The Occasionally Challenging Life of a Three-legged Cat
Having only three legs presents a few challenges for Sammi but it doesn't prevent her from being a happy, healthy cat.There are a few things she has difficulty doing but we’ve tried to make her life as a three-legged kitty easier and safe.
Sammi was surrendered to the SPCA and had her left front leg amputated by
U.C. Davis veterinarians in November 2008. We adopted her about one month after her amputation with very little information about what had happened to her. We believe her paw was injured and was not affected by some type of disease. We were amazed at how active and capable she was just one month after the amputation. She was on one of the tallest perches in the adoption room, came down, ran across the floor, and hopped up to the back of a couch. She has certainly demonstrated how resilient cats are.
Jumping & Climbing
Sammi is a long, lean, jumping machine.
Her hind legs are strong so she has no difficulty jumping up or leaping forward.
She's just a little less agile than a 4-legged cat because she has only one front leg for pulling up or balancing, but that doesn’t affect her too much.
Here are several more photos of the things we've done throughout the house to make Sammi's life easier and safer.
Walking & Running
Sammi’s walking is awkward and a bit slow as she uses her single front paw to balance and move forward. She gets around just fine, it just appears to take a lot of effort.
Sammi doesn’t run long distances chasing toys, but she plays in-place just like a 4-legged cat. She grabs toy mice with her teeth, tosses them in the air, then pounces on them with her front paw. Of course it’s always fun to bite the little tails off and eat them. She rolls on her back, swats for toys, and pounces on things just like any other cat.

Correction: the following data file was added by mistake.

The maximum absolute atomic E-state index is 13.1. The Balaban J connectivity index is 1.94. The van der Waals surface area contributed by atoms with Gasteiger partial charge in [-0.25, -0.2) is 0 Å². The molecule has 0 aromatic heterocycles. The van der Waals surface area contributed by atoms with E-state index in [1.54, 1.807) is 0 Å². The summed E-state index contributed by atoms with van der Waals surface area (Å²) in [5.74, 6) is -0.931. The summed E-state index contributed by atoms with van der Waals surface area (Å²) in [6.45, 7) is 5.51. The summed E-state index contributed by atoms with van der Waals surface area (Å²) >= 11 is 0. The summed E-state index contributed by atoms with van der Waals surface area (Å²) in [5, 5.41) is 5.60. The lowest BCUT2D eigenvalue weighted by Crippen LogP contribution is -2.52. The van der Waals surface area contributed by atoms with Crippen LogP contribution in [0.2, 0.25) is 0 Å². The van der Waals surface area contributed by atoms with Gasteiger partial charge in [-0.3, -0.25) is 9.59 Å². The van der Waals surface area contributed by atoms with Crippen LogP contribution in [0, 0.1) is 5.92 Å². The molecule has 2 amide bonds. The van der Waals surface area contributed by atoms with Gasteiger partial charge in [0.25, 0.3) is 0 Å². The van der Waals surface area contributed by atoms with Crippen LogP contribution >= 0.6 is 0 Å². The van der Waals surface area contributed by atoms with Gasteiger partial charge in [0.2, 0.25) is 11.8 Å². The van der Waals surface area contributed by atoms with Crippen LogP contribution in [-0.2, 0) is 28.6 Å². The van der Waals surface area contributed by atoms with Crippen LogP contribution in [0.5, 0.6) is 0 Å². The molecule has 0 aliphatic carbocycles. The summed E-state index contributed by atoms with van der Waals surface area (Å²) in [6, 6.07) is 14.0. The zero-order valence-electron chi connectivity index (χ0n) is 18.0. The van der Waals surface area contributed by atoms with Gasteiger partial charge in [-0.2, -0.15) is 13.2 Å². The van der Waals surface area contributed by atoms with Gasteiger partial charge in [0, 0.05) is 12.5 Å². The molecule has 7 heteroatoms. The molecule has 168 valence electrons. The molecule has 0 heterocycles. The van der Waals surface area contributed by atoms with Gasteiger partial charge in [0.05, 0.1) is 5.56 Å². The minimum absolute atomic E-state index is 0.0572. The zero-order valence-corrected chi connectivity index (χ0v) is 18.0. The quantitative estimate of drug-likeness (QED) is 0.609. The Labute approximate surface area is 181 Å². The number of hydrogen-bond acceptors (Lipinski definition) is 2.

She loves to pounce on her wand toy with mylar strips on the end. We wiggle it beneath tissue paper to make it extra enticing. She’ll chase/pounce on it about up to about 3 feet away, but not much farther. 1+ year update: Sammi chases her toys farther now. The wand toy is still a favorite, but she'll run back and forth about 6-8 feet during the chasing game.
Since Sammi has only one front leg she can balance better if the cat litter isn’t too deep. I think she balances a bit better if the litter is only 1-2 inches deep, but then when she scrapes the litter when preparing to go potty, she'll find the bottom of the box and pee on exposed plastic and make a bit of a mess. A box filled 2-3 inches deep works well. It gives her something to scrape in without being too deep to balance or too shallow to hit bottom.
Grooming presents some challenges
Like all cats, Sammi is meticulous about grooming, but there are a few things she has difficulty doing. It’s a little harder for her to groom her legs because she has only one front leg to balance on while she’s cleaning a leg or twisting backwards. She grooms the right side of her head with her right front paw, but since there’s no left paw she can’t groom the left side of her head. She’s devised her own ingenious method of grooming her head using a perch. She licks the edge of her carpeted perch, then rubs her head on it! What a creative thinker! Sometimes I help her out by wiping her face and head with a damp washcloth, but for the most part she’s figured out how to give herself a thorough grooming.
Where to get supplies
Most of the items we've purchased to help Sammi can be found at a local variety store (Target, WalMart), or the hardware store. We got some inexpensive ottomans from Target that we use as steps for her. They're nice because you can find some different heights or shapes (round, square, rectangle) and they are very stable. We have a sturdy wicker basket with a wooden bottom that we turned upside down for her to use as a step. It's the size that could hold your newspapers for recycling so it's a good step size for her. Of course, the cinder blocks we used to elevate one of the perches came from the hardware store. And we bought "feet" from the hardware store to screw onto the bottom of another perch to make it about 3 inches taller. Just that 3 inches made it a lot easier for her to get down from one perch to the next. You get them in the furniture-making department where they also have table legs and ready-made table tops. Grippy shelf-liner works well to prevent slips on smooth surfaces where she jumps up.